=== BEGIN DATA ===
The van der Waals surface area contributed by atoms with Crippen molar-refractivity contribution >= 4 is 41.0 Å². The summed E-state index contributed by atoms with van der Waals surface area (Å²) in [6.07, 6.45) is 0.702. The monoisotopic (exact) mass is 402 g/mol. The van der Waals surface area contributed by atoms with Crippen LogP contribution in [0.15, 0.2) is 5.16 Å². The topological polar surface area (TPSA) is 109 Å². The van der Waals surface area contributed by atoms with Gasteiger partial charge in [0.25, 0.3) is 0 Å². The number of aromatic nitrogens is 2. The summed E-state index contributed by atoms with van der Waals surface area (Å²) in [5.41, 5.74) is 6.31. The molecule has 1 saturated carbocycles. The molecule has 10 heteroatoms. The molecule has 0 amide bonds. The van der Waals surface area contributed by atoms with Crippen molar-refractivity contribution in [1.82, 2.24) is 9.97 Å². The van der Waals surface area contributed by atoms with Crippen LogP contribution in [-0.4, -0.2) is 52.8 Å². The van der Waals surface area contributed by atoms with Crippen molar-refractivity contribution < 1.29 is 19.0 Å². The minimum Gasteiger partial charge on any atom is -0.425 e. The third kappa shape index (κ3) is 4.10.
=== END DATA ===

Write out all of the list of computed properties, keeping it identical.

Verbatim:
The van der Waals surface area contributed by atoms with Crippen molar-refractivity contribution >= 4 is 41.0 Å². The summed E-state index contributed by atoms with van der Waals surface area (Å²) in [6.07, 6.45) is 0.702. The monoisotopic (exact) mass is 402 g/mol. The van der Waals surface area contributed by atoms with Crippen LogP contribution in [0.15, 0.2) is 5.16 Å². The topological polar surface area (TPSA) is 109 Å². The van der Waals surface area contributed by atoms with Gasteiger partial charge in [0.25, 0.3) is 0 Å². The number of aromatic nitrogens is 2. The summed E-state index contributed by atoms with van der Waals surface area (Å²) in [5.41, 5.74) is 6.31. The molecule has 1 saturated carbocycles. The molecule has 10 heteroatoms. The molecule has 0 amide bonds. The van der Waals surface area contributed by atoms with Crippen molar-refractivity contribution in [1.82, 2.24) is 9.97 Å². The van der Waals surface area contributed by atoms with Crippen LogP contribution in [-0.4, -0.2) is 52.8 Å². The van der Waals surface area contributed by atoms with Crippen molar-refractivity contribution < 1.29 is 19.0 Å². The minimum Gasteiger partial charge on any atom is -0.425 e. The third kappa shape index (κ3) is 4.10.